By Stephen Schwartz
July 24, 2014
The final day of the Islamic fasting and prayer month of Ramadan will arrive on midnight, Sunday, July 27, followed by Eid al-Fitr, the holiday of feasting, on the first day of the Islamic month of Shawwal, given the proper sightings of the moon and differing geographical locations. Eid al-Fitr will continue for up to three days.
Eid al-Fitr has different names around the Muslim world. Having sojourned in the Balkans, I know it best by its Turkish, Balkan, and Persian name: Ramadan Bayram. In contrast, among Muslims of those and some related cultures, Eid al-Adha, marking the end of Zil Hijjah, the month of hajj pilgrimages to Mecca and Medina, is a second, later "Bayram." The hajj month will commence as the third after the end of Ramadan, and will conclude the Islamic lunar year.
Ramadan this year began under the shadow of crisis in the Middle East, with the eruption of the so-called "Islamic State," formerly calling itself the "Islamic State of Iraq and Syria" or ISIS, across the border of Iraq. Several Muslim commentators appealed for peace during the holy month of fasting; when Muslims are called on to ponder their condition as believers, and to do good by helping the poor and otherwise disadvantaged.
The ultra-Wahhabi "Islamic State" proclaimed its dominion in Syria and Iraq, and, presumptuously, asserted authority over all the Muslims in the world. The "Islamic State" used the beginning of Ramadan as a moment to glorify its aggression. An undetermined and probably unaccountable number of Islamist extremists have gone to fight in Syria, in the name of Sunni Islam.
The holy month was further darkened by the new confrontation in Gaza, and the atrocious destruction of Malaysian Airlines flight MH17 on the Ukrainian-Russian border on July 17. The aircraft was headed nonstop from Amsterdam to Kuala Lumpur, the Malaysian capital. I have travelled the route and it is not a burdensome one -- some 12 hours.
Victims of the shoot down comprised 283 passengers and crewmembers. The largest group -- 193 people -- were Dutch, followed by 43 Malaysians.
One aspect of the tragedy is especially disturbing to Islamic believers -- the disregard for the dead, who were left exposed, their possessions looted, and were then hauled onto a refrigerated train. Islamic funeral law requires the deceased be treated with respect.
The Netherlands called for national unity in the face of the horror, and declared Wednesday, July 23, a day of national mourning. Representatives of the other countries whose citizens died in the terrible end of MH17, especially Australia, have stated their dismay at mishandling of the bodies and the disorganized process of investigation at the site. With 24 of its people gone, Australia was the third in number of dead.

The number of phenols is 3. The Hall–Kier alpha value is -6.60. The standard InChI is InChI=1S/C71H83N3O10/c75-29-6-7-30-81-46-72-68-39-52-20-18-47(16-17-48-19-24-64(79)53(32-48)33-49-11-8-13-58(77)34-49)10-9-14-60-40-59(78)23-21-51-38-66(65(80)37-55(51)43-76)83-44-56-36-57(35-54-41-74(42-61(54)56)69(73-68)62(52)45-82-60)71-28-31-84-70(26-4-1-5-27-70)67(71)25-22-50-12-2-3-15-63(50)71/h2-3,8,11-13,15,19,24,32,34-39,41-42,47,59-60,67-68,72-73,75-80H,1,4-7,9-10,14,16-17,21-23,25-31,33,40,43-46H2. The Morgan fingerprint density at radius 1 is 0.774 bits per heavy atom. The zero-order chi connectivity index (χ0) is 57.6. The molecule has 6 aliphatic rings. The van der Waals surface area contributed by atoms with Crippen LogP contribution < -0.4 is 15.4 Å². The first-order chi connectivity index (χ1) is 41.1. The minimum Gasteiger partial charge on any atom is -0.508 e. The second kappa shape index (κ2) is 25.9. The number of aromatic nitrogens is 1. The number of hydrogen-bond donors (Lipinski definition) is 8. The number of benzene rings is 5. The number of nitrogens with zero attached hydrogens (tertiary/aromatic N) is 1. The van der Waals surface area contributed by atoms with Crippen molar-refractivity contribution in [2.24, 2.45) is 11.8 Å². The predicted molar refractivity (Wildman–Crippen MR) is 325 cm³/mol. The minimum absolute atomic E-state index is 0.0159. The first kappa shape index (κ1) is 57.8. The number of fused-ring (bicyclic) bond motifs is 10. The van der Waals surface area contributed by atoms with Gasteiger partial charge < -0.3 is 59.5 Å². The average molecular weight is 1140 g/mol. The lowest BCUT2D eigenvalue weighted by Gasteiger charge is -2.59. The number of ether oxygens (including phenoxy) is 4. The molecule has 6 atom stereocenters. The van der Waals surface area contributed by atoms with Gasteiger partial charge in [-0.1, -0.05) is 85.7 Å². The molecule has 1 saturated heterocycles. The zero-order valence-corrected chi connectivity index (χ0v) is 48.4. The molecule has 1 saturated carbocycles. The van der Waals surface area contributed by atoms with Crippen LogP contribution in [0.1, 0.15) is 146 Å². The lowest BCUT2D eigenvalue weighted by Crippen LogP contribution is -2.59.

In Malaysia, Prime Minister Datuk Seri Najib Razak declared, "In these challenging times, regardless of our political or religious backgrounds, we must unite as one Malaysia."
Malaysian authorities expressed hope that remains would be returned before Hari Raya Aidiftri, the Malay name for Eid Al-Fitr, although the long process of identification of victims' bodies may make that impossible.
Malaysians will see the loss of MH17, naturally, as affecting their country's interest. Media have speculated on the tragic disappearance of Malaysian Airlines Flight 370 in March, on its way to Beijing, and the massacre in the skies involving MH17, as a double blow to Malaysia's national flag air carrier. But the loss of MH370 was mysterious, and leaves Malaysians with a sense of frustration. The crash of MH17 was a deliberate act, and the fate of its dead are well-known -- by now, too well known.
Malaysians and other Muslims around the world will pray for their co-religionists among those killed on MH17. But many Muslims pray for members of other religions on their passing. A well-attested Hadith (oral tradition) about Muhammad recounts that he stood in honor of a Jewish funeral which passed by while the Prophet was sitting with a group of his Companions. When it was pointed out to him that the dead man was a Jew, Muhammad answered, "Was he not a soul?"
Muslims everywhere will celebrate the coming of Eid ul-Fitr with happiness, special prayers, and food to commemorate the end of the fasting month. As during the month of Ramadan itself, Muslims should commit themselves to good deeds -- for the benefit of all humanity -- at Eid al-Fitr. Moderate, traditional, spiritual and conventional Muslims may be expected to join in the mourning of the people of the Netherlands and Australia as well as Malaysia. Prayers for all the dead of MH17 should be delivered in mosques and elsewhere Muslims gather. Muslims should contribute to relief for the families of the dead, whatever their faith or belief.
As the Quran reveals (surah 5, ayah 32): the Creator instructed the House of Israel that whoever kills a person except for legal reasons, "it is as if he had killed all of humankind. And whoever saves one - it is as if he had saved all of humankind." All of humankind, all of God's creation, all the souls for whom Muslims pray, was represented, in microcosm, on MH17.
The pursuit of justice is a good deed in Islam, appropriate for Ramadan and Eid ul-Fitr alike. Justice has so far been mocked in the MH17 case. Muslims everywhere should therefore join the appeal for a thorough investigation and punishment of the perpetrators.